They ate starch and rats, they died of exhaustion dysentery and tropical sores, but on 15 August 1945, the last year of the war, and the day that the red Japanese sun finally went down, the death railway from Pakan Baru to Muara was ready. The last nail that the scarred survivors drove into the last sleeper in the Sumatran jungle was one of copper. As tradition has it, for lack of a gold one.
The railway line built by Dutch, English and Australian prisoners of war and by press-ganged Javanese slave labour (Romushas) through marshy forest of central Sumatra under orders from Japanese occupiers had taken a toll in human lives of nearly seven hundred whites and of probably more than 10,000 people altogether. And this does not include the 1,626 victims who perished on the way to Sumatra, torpedoed by the Allies on board the "Van Waerwijck" and "Junyo Mary"
No one will ever know the exact number of dead press-ganged Romushas. it is certain that the remains of thousands of these browned skinned slaves lie under the sleepers of a railway line which was never to see a train after 1945. All the suffering in this case was for nothing. The railway line no longer exists. Kilometres of rail have been looted or sold as scrap iron. And what remains is slowly rusting away in the stagnant black marsh water of the impenetrable Sumatran Jungle.
When the Japanese capitulated on 15 August 1945, officially confirmed on the 2nd September, the curtain fell on the tragedy of Pakan Baru., Even in Asia the end had come at last to the most horrific war of all time. Historians were able to weigh events up, survivors to tell or record their bitter war experiences, and film makers got in on the act with their romanticised account of the "Bridge Over the River Kwai" on the famous and much-described Burma railway. All the events of those terrible war years in the Far East were researched and written up in documents and books. Almost all, for due to some mysterious reason not solved even today, there has never been an account of the gigantic drama of the 215 km death railway from Pakan Baru to Muara in the heart of tropical Sumatra, with its snakes, panthers, tigers and billions of malaria carrying mosquitoes.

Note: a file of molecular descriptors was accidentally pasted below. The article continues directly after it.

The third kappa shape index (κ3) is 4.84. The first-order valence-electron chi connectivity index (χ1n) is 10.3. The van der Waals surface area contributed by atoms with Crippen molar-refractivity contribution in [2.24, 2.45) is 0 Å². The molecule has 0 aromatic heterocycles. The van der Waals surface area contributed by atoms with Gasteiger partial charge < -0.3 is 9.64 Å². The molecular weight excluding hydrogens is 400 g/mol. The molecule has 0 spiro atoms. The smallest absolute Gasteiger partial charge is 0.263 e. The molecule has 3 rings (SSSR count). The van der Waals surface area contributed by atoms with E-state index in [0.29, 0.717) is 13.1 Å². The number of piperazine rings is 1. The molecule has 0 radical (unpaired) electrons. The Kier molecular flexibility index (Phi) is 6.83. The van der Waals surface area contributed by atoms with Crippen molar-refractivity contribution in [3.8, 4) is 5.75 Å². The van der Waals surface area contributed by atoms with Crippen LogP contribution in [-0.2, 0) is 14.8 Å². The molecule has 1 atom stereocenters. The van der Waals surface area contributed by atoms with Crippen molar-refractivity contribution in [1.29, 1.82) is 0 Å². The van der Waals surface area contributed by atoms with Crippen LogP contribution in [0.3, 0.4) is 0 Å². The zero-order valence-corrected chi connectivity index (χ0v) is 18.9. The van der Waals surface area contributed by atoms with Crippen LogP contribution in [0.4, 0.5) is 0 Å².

The suffering, the power of the Japanese and Korean guards and the fruitless death of so many simply remains engraved on the hearts of the survivors. A few still keep the notices and announcements published just after their liberation. But they are never publicised. The drama of Pakan Baru is forgotten. Even in Indonesia. Even in to-day's Pakan Baru, where children happily play on the remains of locomotives and trucks, without themselves realising at all that the rusty playthings between their campong huts are the last silent witnesses to a nightmare of suffering which was also real.
For most of the POW's, who were brought via Singapore or Padang, "Mud Fun" (lit.) or Camp 1 at the edge of the Bakan Baru campong, was often the introduction to the railway. From there they were steered to other camps along the line to cut sleepers from wood, build bridges over the rivers, and to fix rails on the track. But or anyone becoming seriously ill and unable to work, the final destination was camp 2, the death camp on the Pakan Baru line, where few doctors fought using primitive equipment a generally hopeless campaign against death. One of these was military surgeon W.J. van Ramshorst from The Hague, who operated and amputated with a few simple knives and bent forks as "sharp hooks", when the tropical sores of his patients had eaten through to the bones.
Dr. van Ramshorst remembers: -
"We had no medicines and no antibiotics if someone had to lose a leg, the amputation made you feel a bit faint. I did have a bottle of ether, but when I had to operate on an acute ulcer one evening, in the crazy hut of bamboo poles and palm leaves, I could not use my petroleum burner for fear of explosions.
Camp mates from the "work shift" stole a battery from a Japanese truck, and by the one slim ray of light from this battery I was able to help my patient. Those who did not work , ie the sick, were on half rations: 800 calories a day. The dying got nothing at all, as no-one passed them anything. But this hardly noticed amid all the other suffering. As a result we very soon had a hundred dead per month. The inmates of Camp 2 consisted of approximately 800 men. so I told a Jap: "Another 8 months and everyone will be dead". he replied: "Splendid, that's precisely the idea". Nevertheless we got through it.